The Ministry of Education, Science, and Technology (MEST) and several international organizations reported school enrollment was lowest among the country’s non-Serb minority communities. Romani, Ashkali, and Egyptian children suffered from lower registration rates, higher dropout rates, and poor levels of performance. In most cases, such as in the Pristina and Prizren municipalities, elementary school attendance levels reportedly continued to decrease, resulting in registration of only one Bosniak child in the single elementary school in the Pristina Bosnian language program.
On June 3, MEST issued the country’s first administrative ruling formally to set aside 12 percent of admissions, dormitories, and stipends for minorities in undergraduate and graduate programs at seven public universities. On September 21, MEST amended a 2013 ruling to permit the University of Prizren to register students in BA programs in elementary education, pre-elementary education, and information technology and telecommunication in the Bosnian and Turkish languages. Prior to this change, Kosovo Bosnian and Turkish graduates in these fields were unable to use their diplomas; this decision retroactively recognized their diplomas.
All minorities complained that the government did not provide sufficient textbooks for non-Albanian-speaking students at any educational level. According to MEST, many of the schools teaching in Serbian imported textbooks from Serbia that did not conform to provisions of the domestic curriculum. On June 9, the ministry renewed its September 2015 decision banning the importation of Serbian textbooks after Serbia did not allow MEST-sponsored Albanian-language books for students in Serbia’s Presevo Valley. This ban effectively blocked the importation of all books, including non-textbooks from Serbia.
The University of Pristina, the country’s largest university, taught classes only in Albanian. Based on MEST’s June 3 administrative instruction, the University of Pristina and the country’s six other public universities offered the first-round entrance examinations to students in minority languages, as required by law.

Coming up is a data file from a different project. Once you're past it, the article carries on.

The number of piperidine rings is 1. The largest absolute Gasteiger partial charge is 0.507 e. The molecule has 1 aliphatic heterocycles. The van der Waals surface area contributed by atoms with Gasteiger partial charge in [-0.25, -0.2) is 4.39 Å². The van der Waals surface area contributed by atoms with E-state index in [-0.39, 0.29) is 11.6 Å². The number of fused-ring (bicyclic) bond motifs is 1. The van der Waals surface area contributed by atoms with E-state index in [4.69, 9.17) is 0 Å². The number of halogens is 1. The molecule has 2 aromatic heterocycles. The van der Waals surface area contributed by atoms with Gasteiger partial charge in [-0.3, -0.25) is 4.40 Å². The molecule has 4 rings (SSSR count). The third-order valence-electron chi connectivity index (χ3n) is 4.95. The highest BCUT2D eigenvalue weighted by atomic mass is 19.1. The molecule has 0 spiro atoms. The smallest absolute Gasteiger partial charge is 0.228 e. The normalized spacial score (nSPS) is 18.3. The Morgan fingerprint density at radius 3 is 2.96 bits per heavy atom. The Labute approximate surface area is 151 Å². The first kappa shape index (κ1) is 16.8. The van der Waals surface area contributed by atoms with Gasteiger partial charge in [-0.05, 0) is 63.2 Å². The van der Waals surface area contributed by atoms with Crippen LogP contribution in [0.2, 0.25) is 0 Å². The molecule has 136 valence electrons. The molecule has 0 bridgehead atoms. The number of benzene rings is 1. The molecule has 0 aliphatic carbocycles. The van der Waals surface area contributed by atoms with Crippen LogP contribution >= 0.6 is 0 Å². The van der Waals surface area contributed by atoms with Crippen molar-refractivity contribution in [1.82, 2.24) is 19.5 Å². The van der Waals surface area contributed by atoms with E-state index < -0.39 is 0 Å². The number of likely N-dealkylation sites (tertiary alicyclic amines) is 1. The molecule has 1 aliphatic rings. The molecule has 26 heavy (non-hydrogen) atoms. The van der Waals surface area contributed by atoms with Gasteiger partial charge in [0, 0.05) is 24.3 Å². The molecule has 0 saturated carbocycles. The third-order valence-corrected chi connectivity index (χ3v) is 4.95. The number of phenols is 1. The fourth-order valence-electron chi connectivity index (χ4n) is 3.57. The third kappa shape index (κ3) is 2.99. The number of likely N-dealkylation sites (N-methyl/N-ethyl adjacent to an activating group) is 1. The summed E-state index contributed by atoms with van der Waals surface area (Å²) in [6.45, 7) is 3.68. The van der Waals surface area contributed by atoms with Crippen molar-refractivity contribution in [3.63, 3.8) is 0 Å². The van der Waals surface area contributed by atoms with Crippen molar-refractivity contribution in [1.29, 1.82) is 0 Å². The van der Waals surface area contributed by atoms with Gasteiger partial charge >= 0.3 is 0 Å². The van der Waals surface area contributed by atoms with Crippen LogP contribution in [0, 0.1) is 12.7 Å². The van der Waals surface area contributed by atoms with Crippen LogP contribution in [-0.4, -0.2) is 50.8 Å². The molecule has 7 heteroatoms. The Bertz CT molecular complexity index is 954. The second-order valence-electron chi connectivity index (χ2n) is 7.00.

The number of registered minority students in the first round was significantly higher than in 2015--from several dozen to more than a hundred.
Kosovo Bosniaks praised the implementation of legislation that allowed the country’s Bosniaks, Roma, and Turks to obtain identity documents in their own languages. Representatives of the Turkish community expressed dissatisfaction with overall implementation of the official languages law. Representatives of these communities claimed that translation of the official correspondence was not automatically available in the Bosnian and Turkish languages in the Prizren municipality, as provided by law. Translation of street names and personal documentation in Prizren was missing or poorly done. Similar shortcomings occurred in municipalities where the Bosnian and Romani languages had official status. The Gracanica/Gracanice municipality employed two Romani-language translators.
The government’s nonrecognition of diplomas issued by the University in Mitrovica/Mitrovice North (UNM), which operated under the government of Serbia’s system, was a key impediment to employment of Kosovo Serbs and other minorities within governmental institutions. Government officials discussed with Serbian counterparts the mutual recognition of diplomas through the Kosovo-Serbia Dialogue on September 29.